Anticipation for this concert of Trio Con Copenhagen welled in my throat. There were two pieces I very much wanted to hear. I was, however, unfamiliar with the first piece on the program, Phantasmagoria for violin, cello and piano (2007) by the Danish composer Bent Sørensen (b. 1958). I began on the wrong foot: I decided to listen to a recoding on my laptop. While it is bad manners and slattern judgment to judge a work from a recording, and even worse to listen to music from a laptop speaker, I succumbed to curiosity and did so in advance of the concert—a bad move.
Sørensen says that he wrote the last movement of five first then worked backwards. This was a meditative piece that began with what sounded like a violin crying. The first movement sounded like a depiction of infancy. Then we were on to the joys of childhood, adolescent struggle, adult confusion, and satisfaction—all in a slow meditative pace. Sørensen wrote that the work “is a shadow play in darkness, where contours of persons and music, voices and instruments—create adventures behind each other.” This was autobiographical reflection with a mellow glow, slightly in the vein of Elgar’s “Enigma Variations.” A recording is merely a shadow: this is a work that requires live performance, and yet is that not the situation with all music? Concerts are the real thing, recordings mere shadows. Phatasmagoria deserves close attention because it contains no fireworks. A deeply moody work, it demands introspection amid its pauses, whisperings, and reflective meditation.
Ludwig van Beethoven’s Piano Trio in E-flat major, Op. 70, no. 2 is perhaps Beethoven’s most delightful work. Dedicated to Countess Anna Maria von Erdödy, it appears to be a coded marriage proposal to the patron in whose house Beethoven resided. The first movement opens with a slow shyness and ends with a questioning, exploring spirit. The second movement swells with charming infatuation and romance. The third movement includes a lullaby as if imagining the delight of progeny. And yet a host of musical motifs are held back while their relationships remain opaque. Until the final movement, when all is made clear: the excitement of declaration binds the whole work together in a celebration of intoxicating love triumphant. Perhaps the Countess did not understand what Beethoven was saying to her in this, his most optimistic composition.
This became an ugly chapter of Beethoven’s life. Shortly thereafter, Beethoven discovered that his manservant was receiving substantial remuneration for providing the Countess with sexual satisfaction. In towering rage, he departed the mansion and rented a room in a brothel. Beethoven never had any luck with the ladies he fancied. Although this episode in his ever-tragic life was traumatic, he was finally being understood by a few critics, especially the influential author E.T.A. Hoffman, who wrote music criticism before he penned his most famous works.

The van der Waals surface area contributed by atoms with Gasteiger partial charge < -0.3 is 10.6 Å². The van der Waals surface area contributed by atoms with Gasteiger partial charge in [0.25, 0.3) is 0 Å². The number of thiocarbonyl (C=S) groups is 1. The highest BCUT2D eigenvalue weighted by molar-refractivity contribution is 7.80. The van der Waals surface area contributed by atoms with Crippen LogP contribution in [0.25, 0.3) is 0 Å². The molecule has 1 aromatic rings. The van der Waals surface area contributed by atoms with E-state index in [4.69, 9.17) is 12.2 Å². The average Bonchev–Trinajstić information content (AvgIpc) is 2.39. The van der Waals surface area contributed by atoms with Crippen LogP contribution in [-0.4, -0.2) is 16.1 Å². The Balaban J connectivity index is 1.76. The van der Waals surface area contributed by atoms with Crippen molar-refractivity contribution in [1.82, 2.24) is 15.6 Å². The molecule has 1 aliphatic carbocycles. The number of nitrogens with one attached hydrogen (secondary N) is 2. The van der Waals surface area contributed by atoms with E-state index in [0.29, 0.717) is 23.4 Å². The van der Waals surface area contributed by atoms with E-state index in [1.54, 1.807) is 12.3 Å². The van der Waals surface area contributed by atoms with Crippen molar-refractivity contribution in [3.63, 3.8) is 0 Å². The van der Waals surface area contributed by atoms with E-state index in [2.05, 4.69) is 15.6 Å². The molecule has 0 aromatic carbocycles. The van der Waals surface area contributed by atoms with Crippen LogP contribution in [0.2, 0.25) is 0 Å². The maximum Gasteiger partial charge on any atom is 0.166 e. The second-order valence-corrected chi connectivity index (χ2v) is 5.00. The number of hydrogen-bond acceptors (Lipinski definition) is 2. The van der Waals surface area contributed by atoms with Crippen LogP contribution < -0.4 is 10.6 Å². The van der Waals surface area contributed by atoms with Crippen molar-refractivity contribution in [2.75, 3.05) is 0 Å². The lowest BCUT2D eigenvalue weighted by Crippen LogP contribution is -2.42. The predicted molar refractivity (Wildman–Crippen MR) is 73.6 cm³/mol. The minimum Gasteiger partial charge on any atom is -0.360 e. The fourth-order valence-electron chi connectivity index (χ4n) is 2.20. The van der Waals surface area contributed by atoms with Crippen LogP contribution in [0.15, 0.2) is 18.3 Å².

And this performance? Jens Elvekjaer on piano led with formidable pacing that highlighted Beethoven’s rollicking joy with glissando expostulations and impish charm. Soo-Kyung Hong on cello bestowed a resonant surety as if the cello were an approving father, while Soo-Jin Hong on violin registered the imaginary delight of the beloved. If you ever want a friend who fears the majesty and profundity of Beethoven to appreciate the master, this is the delightful Allegro and Allegretto sweep that will allow any skeptic to fall in love with the naïve spirit of Beethoven.
Anton Arsenky’s First Piano Trio in D minor, op. 32 (1884) was his first substantial success at the age of twenty-three. The trio shimmers with the laughing brilliance of an eccentric gadfly. The long opening Allegro-Adagio supplies an enigmatic, autumnal elegy for the Russian landscape. The following Scherzo appears to celebrate the pranks of winter amid Russian folk song and sledding scales with bubbling piano figurations of indoor amusements. Then the third movement Adagio turns wickedly satiric against foreign styles of music with Springtime mocking of Saint-Saëns that morphs into a goofy Austrian waltz, as well gibing against other composers, yet all in good, irrepressible fun. While the music soars affirmatively in high romanticism—Soo-Jin Hong on her Guarini violin was astonishing—a hint of modernism appears in Arensky’s slide-show panorama approach. The Summertime Finale in full bloom wraps all the loose, disparate digressions up, much in the manner of the Beethoven trio just played, in brilliant summation and peak excitement.
While Rimsky-Korsakov disapproved of his former pupil Arensky (due to his drinking and gambling) and banned Arensky from his musical gatherings, Arensky did subsequently write a few enduring quartets.
This was a marvelous concert: all three musical offerings freighted autobiographical material metamorphosed into art; each featured a knotty, exultant conclusion that bound divergent musical motifs with surprise endings. They played with a taut, confident unity that was modestly telepathic.